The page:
Kittanning, Shady Side Academy fighting for playoff berths
By Bill West
Published: Thursday, Oct. 25, 2012, 1:11 a.m.
The sting of Week 8's last-minute loss to Valley might subsist well after Kittanning's season ends. But coach Frank Fabian wants his Wildcats numb to that setback for at least the rest of this week.
Kittanning (4-4, 4-3) must beat Shady Side Academy (5-3, 5-2) Friday at David “Red” Ullom Field to make the postseason. A victory gives the Wildcats the head-to-head tiebreaker over Shady Side Academy, so Kittanning would advance as the fourth-place team from the Allegheny Conference. Shady Side Academy also needs to win to qualify, though it'd move forward as the third-place finisher.
“It's a desperation game for both teams,” Shady Side Academy coach Dave Havern said. “I think it's going to be a helluva football game.”
A Kittanning win would not only put the Wildcats in the playoffs, it would represent progress. The Wildcats are 0-4 against teams that currently have winning records. Three of those four losses were decided by 11 points or fewer.
“We're approaching it from the point of view that this is for the seniors,” Fabian said. “We don't know what's going to happen beyond this week, but we just want to send our seniors out the right way, because they've done a lot for us. … They've helped us turn an edge and get things back to being more competitive.”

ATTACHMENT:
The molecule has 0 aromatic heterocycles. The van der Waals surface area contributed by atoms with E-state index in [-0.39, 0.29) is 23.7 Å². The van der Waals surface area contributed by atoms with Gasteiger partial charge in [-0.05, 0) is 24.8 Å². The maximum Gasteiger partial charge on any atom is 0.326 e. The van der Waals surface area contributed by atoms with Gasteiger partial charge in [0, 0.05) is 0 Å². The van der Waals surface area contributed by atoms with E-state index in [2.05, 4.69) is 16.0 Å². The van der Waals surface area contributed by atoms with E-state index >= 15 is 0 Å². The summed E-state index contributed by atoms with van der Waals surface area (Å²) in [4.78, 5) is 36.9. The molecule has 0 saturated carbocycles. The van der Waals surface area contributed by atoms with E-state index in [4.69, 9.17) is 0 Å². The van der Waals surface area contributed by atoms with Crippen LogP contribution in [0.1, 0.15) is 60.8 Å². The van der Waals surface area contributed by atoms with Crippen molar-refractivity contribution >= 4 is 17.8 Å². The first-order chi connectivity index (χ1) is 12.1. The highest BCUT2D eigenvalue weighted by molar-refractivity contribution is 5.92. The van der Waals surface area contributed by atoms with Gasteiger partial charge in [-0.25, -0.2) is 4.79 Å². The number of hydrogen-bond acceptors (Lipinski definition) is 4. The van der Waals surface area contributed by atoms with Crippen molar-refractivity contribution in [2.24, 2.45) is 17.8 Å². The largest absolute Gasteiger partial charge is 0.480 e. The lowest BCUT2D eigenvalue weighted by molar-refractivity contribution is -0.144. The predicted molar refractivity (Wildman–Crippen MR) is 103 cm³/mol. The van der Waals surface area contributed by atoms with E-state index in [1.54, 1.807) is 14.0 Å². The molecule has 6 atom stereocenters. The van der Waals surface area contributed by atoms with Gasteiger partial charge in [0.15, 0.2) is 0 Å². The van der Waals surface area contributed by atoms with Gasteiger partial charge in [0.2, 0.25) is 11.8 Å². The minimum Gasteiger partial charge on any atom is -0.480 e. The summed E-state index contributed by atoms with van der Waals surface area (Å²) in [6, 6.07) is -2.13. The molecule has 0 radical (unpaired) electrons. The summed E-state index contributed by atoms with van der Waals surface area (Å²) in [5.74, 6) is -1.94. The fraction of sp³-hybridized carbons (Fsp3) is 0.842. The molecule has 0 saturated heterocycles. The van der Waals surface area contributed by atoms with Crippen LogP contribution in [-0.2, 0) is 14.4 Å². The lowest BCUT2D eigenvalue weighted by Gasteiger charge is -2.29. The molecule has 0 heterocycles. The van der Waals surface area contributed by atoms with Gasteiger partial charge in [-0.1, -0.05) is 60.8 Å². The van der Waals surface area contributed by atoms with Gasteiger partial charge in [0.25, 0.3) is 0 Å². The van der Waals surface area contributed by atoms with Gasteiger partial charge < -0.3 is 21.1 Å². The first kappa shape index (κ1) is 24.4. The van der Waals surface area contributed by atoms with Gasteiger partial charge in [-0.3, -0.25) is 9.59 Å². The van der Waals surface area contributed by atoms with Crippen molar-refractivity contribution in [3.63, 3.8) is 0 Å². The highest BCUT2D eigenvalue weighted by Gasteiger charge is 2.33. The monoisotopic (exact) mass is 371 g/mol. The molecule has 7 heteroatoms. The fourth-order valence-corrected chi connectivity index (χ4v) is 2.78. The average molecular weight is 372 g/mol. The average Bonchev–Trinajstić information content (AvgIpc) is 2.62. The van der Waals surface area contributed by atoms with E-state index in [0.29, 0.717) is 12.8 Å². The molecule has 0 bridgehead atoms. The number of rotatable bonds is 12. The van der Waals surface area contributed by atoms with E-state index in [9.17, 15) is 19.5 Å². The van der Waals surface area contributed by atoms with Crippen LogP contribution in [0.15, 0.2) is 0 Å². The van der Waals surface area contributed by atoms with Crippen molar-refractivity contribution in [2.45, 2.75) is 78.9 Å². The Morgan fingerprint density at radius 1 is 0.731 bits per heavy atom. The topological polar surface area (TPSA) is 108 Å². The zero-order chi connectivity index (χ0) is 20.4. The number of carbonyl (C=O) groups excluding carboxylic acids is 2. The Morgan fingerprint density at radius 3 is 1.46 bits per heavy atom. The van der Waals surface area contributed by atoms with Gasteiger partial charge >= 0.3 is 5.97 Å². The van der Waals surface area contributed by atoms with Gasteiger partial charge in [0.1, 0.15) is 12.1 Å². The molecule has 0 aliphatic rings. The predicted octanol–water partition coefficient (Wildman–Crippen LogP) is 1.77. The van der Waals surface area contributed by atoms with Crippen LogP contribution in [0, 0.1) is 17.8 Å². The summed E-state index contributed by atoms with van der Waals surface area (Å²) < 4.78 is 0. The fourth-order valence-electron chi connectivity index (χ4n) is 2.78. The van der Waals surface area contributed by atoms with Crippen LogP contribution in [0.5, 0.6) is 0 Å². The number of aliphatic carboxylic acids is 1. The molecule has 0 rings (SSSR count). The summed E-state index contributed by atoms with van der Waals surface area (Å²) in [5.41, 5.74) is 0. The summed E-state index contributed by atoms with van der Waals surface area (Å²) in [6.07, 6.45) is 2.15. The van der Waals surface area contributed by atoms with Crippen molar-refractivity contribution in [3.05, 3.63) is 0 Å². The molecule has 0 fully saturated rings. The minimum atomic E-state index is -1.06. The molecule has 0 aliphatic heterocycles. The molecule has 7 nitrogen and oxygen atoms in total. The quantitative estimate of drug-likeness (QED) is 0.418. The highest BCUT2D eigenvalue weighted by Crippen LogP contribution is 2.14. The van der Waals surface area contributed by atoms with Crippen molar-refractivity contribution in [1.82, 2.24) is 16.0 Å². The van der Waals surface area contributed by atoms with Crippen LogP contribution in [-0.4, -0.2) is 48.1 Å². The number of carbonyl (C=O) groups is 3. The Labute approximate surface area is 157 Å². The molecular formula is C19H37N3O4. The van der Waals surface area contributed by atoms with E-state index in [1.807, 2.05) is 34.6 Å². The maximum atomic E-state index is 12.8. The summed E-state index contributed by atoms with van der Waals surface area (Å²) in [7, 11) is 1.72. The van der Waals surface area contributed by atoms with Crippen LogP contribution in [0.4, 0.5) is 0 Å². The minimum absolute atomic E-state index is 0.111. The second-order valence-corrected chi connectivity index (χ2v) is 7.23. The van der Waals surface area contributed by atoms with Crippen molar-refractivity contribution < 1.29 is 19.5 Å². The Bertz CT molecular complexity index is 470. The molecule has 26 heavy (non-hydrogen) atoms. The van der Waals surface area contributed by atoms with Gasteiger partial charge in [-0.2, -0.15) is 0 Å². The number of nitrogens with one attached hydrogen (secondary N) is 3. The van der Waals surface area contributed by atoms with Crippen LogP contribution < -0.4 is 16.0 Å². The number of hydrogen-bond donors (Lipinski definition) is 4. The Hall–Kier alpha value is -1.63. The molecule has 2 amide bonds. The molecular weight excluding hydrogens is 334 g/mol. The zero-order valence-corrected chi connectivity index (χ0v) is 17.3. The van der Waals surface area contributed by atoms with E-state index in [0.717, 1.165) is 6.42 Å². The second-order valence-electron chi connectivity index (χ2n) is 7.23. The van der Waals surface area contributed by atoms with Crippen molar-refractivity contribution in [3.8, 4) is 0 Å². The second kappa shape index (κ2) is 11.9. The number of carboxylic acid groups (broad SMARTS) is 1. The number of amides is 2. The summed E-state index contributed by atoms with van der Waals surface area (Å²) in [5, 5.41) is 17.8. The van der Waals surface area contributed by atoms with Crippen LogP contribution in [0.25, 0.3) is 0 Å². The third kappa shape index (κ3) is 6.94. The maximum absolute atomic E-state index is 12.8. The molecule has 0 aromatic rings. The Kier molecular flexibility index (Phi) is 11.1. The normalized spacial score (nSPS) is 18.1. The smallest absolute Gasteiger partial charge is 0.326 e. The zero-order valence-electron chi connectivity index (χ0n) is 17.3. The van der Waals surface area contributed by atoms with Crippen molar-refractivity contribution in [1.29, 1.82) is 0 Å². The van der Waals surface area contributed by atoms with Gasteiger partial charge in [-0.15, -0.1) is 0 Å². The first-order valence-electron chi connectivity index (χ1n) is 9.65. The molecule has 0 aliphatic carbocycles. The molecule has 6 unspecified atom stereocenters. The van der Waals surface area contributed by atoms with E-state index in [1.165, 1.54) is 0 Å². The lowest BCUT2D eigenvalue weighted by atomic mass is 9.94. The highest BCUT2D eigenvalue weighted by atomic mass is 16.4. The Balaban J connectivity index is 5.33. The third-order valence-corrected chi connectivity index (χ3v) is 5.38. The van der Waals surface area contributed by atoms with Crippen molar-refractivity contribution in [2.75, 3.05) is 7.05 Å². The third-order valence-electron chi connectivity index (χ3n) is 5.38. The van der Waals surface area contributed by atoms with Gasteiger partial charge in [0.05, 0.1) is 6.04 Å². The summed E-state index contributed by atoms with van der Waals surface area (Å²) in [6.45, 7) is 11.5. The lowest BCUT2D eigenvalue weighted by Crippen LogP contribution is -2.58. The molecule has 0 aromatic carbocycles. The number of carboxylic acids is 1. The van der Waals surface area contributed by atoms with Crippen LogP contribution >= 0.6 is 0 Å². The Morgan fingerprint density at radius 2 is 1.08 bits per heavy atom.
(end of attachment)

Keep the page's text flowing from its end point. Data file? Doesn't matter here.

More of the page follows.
Last week, the Wildcats came closest to that breakthrough win, as they led Valley, 17-14, with 5:54 left in the game. They also managed to get the ball into Valley territory with less than a minute left in the game.
The Wildcats look to get their offense back on track after scoring their second-lowest point total of the season. Fabian identified line play as a concern, particularly because injuries have hampered several starters up front.
Whether Kittanning, which had fewer than 100 yards passing the last two weeks, will shift away from its recent dedication to the run game and return to its early-season, throw-first tactics remains an undecided issue for Fabian.
“We felt good about (running the ball) the week before at Deer Lakes,” said Fabian, whose Wildcats accumulated 282 rushing yards against the Lancers. “We've got to do a better job of maybe just keeping teams honest on the outside.”
Havern acknowledged the potency of Kittanning's passing and rushing attack.
“They have some serious athletes that could give us some problems with matchups,” Havern said. “We'll have to control the ball and keep that offense off the field.”
There's not much mystery surrounding Shady Side Academy's offensive strategy. With mobile senior quarterback Matt Granato and star junior running backs Jared Brevard and Dennis Briggs, the Indians grind out most of their yards on the ground.
Kittanning will look to contain Shady Side Academy's ball carriers better than it handled Valley's runners, who combined for almost 200 yards.
“They're going to line up and come right at you, and they're very good at doing that,” Fabian said of Shady Side Academy. “So we're going to have to buckle our chinstraps and get ready for a physical game.